Under the Same Skyline

What’s your favorite thing about Chicago? He asks. We’re sitting, or maybe it’s hiding, on the third floor of the Michigan Avenue Crate&Barrel when he asks. Bodies tired from a day of el commute, meandering amongst the masses in the downtown drizzle, we’ve melted into the wide for-sale couch, feet perched on the coordinating ottoman before us.

David and Meghan have left their bags with us, our feet sharing the ottoman with an assortment of plastic retail bags, distinct logos emblazoned across each one. Their bags left carefully under our care, the couples wanders the store, steps tracing a haphazard loops through displays of dishes, dressers, and a plethora of miniature life-improving devices.

And we sit on the couch, with the January night settling cold and wet over the city, and he asks me what I like best.

I think, for a second. Because I want to have an answer, of course. But then I shake my head, shrug my shoulders ever so slightly. I don’t know, I tell him slowly, unsure of my own uncertainty.

I glance around the store, for a moment, then. Eyes sliding, unfocused, over the books they’ve used to line the for-sale shelves, the hallway lined with 2×1 foot carpet swatches in all manner of color and pattern. I try to find my answer as I look, as if the secrets to the intersection of my heart and the city of Chicago lay hidden in carpet samples and never-read display books.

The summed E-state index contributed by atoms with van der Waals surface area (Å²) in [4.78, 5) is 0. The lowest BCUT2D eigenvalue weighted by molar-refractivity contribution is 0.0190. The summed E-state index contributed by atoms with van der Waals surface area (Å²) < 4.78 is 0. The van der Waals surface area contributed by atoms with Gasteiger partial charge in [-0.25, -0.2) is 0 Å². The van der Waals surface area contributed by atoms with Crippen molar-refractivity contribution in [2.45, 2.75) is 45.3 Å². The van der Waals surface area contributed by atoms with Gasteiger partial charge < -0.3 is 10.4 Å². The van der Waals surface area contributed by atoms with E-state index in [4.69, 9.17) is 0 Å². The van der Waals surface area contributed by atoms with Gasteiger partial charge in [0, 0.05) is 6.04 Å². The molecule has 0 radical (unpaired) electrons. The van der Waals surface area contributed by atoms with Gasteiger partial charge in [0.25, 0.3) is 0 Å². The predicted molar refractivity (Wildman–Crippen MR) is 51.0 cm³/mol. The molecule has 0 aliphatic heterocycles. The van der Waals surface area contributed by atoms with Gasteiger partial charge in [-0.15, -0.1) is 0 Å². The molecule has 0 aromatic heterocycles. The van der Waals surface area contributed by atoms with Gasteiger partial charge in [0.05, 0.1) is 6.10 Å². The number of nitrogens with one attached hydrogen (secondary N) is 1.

It’s not long, though, before he answers his own question. He’s a habit of doing that, sometimes even over text, and I wait and listen, because I know that a question he’s asked is often a question he’s already answered, and I want to hear what he thinks.

I think I like the blend best, he says. One hand moving in the air ever so slightly as he describes the mix that is present in the city we both grew up with. Mix of people, mix of places. Mix of occupations, interests, options, opportunities. A mix of everything, really.

And outside, the cars fly up and down Michigan Avenue, while the people from all different nations move in and out of all manner of buildings, and the needs and the wants and the languages and the voices are all so very different, and here we are in the same rain-shining city.



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